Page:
Democratic Party

Author:Jeffrey Lehman, Shirelle Phelps

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The modern Democratic Party is the descendant of the DEMOCRATIC-REPUBLICAN PARTY, an early-nineteenth-century political organization led by THOMAS JEFFERSON and JAMES MADISON. Also known as the Jeffersonian Republican Party, the Democratic-Republican Party began

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as an antifederalist group, opposed to strong, centralized government. The party was officially established at a national nominating convention in 1832. It dropped the Republican portion of its name in 1840.

Despite destructive struggles and philosophical shifts, the Democratic Party remains a dominant political force in the United States. The Democrats compete for office with the Republicans, their counterparts in the United States's de facto two-party system though third-party candidates and independents have experienced increasing success at both the state and federal levels, with Minnesota Governor Jesse Ventura, a former professional wrestler and Navy Seal, being the most visible example. He won the gubernatorial race as a member of the state's REFORM PARTY.

The Democratic Party of the late 1990s supports liberal government policies in social and economic matters. The early party disapproved of federal involvement. Jefferson, Madison, and James Monroe?Virginians who were each elected president of the United States?favored limited powers for the national government.

The fundamental change in Democratic philosophy was the result of fluid coalitions and historical circumstance. The master coalition builder and founder of the modern Democratic Party was ANDREW JACKSON, a populist president who was portrayed as a donkey by political satirists. Jackson transformed presidential politics by expanding party involvement. (The donkey later became the symbol for the Democratic Party.)

The transformation began after Jackson's first unsuccessful bid for the White House. In the 1824 presidential election, Jackson won the popular vote but failed to win a majority in the ELECTORAL COLLEGE. The U.S. Constitution requires the House of Representatives to select the president under these circumstances. When the House chose JOHN QUINCY ADAMS, Jackson was incensed?and began a four-year campaign to win the next presidential election.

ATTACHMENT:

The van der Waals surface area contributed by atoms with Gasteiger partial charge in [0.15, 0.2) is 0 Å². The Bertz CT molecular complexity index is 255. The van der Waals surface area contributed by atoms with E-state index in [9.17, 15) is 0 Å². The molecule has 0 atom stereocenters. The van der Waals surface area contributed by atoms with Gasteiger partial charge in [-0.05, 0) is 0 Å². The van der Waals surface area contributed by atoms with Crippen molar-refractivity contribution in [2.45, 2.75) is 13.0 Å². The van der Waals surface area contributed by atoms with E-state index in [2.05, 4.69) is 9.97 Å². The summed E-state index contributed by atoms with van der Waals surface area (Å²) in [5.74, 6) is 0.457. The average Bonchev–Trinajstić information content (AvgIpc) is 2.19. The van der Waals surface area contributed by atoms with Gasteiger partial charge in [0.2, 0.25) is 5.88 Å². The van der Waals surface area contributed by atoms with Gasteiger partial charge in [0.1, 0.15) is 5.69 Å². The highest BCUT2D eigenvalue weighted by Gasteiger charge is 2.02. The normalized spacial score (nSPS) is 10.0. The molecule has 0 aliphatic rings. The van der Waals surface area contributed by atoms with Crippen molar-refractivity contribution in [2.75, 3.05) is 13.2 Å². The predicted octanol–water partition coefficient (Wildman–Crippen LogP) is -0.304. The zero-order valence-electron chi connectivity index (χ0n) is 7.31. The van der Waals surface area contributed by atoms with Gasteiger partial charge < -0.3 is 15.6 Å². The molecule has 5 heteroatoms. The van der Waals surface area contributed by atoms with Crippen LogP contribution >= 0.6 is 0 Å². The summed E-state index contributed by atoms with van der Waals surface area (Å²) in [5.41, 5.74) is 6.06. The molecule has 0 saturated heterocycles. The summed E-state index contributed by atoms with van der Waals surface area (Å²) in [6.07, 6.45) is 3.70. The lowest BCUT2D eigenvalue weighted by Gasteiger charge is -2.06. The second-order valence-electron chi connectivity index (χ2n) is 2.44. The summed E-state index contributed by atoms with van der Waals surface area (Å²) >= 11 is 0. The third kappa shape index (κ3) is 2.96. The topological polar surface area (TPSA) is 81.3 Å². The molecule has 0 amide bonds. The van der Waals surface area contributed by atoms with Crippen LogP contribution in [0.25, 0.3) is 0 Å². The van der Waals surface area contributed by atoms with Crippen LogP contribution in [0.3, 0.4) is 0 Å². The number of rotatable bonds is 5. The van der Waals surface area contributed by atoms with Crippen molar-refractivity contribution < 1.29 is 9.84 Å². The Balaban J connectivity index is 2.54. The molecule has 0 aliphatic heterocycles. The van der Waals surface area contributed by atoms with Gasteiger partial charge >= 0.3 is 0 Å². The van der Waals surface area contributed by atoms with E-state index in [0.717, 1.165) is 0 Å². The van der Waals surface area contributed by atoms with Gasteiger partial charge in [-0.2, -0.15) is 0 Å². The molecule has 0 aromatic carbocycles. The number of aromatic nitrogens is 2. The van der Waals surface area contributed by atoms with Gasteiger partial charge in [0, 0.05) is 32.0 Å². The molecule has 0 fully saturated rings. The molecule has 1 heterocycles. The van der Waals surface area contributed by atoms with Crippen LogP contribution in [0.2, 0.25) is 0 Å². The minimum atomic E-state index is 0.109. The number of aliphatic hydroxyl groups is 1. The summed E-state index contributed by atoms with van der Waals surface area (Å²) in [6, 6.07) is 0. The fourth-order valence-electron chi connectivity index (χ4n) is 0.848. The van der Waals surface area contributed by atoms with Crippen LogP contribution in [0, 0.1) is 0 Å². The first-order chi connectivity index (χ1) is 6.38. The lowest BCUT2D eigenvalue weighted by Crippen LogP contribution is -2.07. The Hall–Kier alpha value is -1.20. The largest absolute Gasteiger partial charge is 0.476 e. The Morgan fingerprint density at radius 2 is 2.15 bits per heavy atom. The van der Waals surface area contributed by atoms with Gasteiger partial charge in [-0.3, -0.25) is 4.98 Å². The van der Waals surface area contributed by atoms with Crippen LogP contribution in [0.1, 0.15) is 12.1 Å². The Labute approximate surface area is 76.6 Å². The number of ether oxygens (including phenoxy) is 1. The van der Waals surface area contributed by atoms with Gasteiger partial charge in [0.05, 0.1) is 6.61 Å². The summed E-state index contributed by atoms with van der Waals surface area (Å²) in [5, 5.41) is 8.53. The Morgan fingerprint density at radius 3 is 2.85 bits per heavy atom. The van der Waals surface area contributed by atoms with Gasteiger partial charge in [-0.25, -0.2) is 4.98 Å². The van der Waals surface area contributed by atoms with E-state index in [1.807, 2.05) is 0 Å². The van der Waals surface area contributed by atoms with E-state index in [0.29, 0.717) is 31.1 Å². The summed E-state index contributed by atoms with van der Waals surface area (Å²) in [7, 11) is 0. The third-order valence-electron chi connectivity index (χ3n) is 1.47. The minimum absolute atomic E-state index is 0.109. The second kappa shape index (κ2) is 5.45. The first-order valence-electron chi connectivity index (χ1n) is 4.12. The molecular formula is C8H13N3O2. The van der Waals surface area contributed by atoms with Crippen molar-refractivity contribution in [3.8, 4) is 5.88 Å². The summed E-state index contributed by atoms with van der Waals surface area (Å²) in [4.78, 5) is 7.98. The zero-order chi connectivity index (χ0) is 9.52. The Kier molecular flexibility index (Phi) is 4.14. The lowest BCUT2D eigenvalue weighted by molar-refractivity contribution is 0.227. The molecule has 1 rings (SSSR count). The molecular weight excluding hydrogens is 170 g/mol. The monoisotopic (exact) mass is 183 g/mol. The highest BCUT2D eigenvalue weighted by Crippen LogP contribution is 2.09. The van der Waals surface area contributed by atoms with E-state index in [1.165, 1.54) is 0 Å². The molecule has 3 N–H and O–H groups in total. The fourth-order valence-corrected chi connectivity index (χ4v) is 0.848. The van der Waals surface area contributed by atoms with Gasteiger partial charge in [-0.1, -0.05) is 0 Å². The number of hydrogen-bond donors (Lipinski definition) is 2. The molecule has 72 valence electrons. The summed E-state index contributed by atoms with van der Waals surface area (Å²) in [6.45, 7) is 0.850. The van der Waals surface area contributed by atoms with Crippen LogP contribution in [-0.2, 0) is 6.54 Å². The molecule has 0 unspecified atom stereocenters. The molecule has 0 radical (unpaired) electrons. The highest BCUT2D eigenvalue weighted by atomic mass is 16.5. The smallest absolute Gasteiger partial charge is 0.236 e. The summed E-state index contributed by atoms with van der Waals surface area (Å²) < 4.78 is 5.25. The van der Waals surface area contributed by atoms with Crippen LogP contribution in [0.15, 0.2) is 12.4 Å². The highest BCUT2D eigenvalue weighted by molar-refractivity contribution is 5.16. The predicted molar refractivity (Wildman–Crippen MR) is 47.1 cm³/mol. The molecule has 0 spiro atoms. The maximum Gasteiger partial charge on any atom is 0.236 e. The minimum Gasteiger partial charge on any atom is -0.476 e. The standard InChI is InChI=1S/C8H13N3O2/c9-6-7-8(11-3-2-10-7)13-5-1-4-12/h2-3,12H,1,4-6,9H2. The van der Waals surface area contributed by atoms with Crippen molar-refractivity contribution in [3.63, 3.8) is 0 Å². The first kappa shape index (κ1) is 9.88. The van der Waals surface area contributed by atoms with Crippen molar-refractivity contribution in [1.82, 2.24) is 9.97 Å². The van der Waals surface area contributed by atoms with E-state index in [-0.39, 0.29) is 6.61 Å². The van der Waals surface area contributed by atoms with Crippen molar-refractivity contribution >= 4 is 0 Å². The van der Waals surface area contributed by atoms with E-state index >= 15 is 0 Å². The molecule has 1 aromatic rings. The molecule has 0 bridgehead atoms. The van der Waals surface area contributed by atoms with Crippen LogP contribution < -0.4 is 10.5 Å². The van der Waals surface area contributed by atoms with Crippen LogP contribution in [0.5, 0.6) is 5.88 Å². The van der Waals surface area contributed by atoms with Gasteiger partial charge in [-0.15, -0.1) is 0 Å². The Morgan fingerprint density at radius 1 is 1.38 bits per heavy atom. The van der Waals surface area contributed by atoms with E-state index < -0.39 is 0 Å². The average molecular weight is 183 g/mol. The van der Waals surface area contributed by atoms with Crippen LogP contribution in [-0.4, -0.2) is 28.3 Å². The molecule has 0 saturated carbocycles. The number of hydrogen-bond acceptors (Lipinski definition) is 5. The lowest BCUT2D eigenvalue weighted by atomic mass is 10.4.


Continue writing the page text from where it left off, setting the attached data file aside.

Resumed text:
With help from political adviser and future president MARTIN VAN BUREN, Jackson won the presidency in 1828.

Jackson had benefited from growth in the nation's population and from laws that increased the number of U.S. citizens eligible to vote. In the 1824 presidential election, about 365,000 votes had been counted. In the 1828 election, over 1 million votes were cast, an

Democratic National Convention Sites, 1832 to 2004
Year Site
1An earlier convention, held in Charleston, South Carolina, had resulted in a split ticket in the party. The official nomination was made at the Baltimore convention.
SOURCE: Democratic Nation Convention website.
1832 Baltimore
1836 Baltimore
1840 Baltimore
1844 Baltimore
1848 Baltimore
1852 Baltimore
1856 Cincinnati
1860 Baltimore2
1864 Chicago
1868 New York City
1872 Baltimore
1876 St. Louis
1880 Cincinnati
1884 Chicago
1888 St. Louis
1892 Chicago
1896 Chicago
1900 Kansas City, MO
1904 St. Louis
1908 Denver
1912 Baltimore
1916 St. Louis
1920 San Francisco
1924 New York City
1928 Houston
1932 Chicago
1936 Philadelphia
1940 Chicago
1944 Chicago
1948 Philadelphia
1952 Chicago
1956 Chicago
1960 Los Angeles
1964 Atlantic City
1968 Chicago
1972 Miami Beach
1976 New York City
1980 New York City
1984 San Francisco
1988 Atlanta
1992 New York City
1996 Chicago
2000 Los Angeles
2004 Boston

increase that clearly helped Jackson, the socalled people's president.

In reaching his goal, Jackson laid the groundwork for a strong party system. He set up an efficient Democratic political organization by forming committees at the local, district, and state levels; holding rallies and conventions; generating publicity; registering new voters; and getting people to the polls.

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Jackson also backed the newly created convention system...

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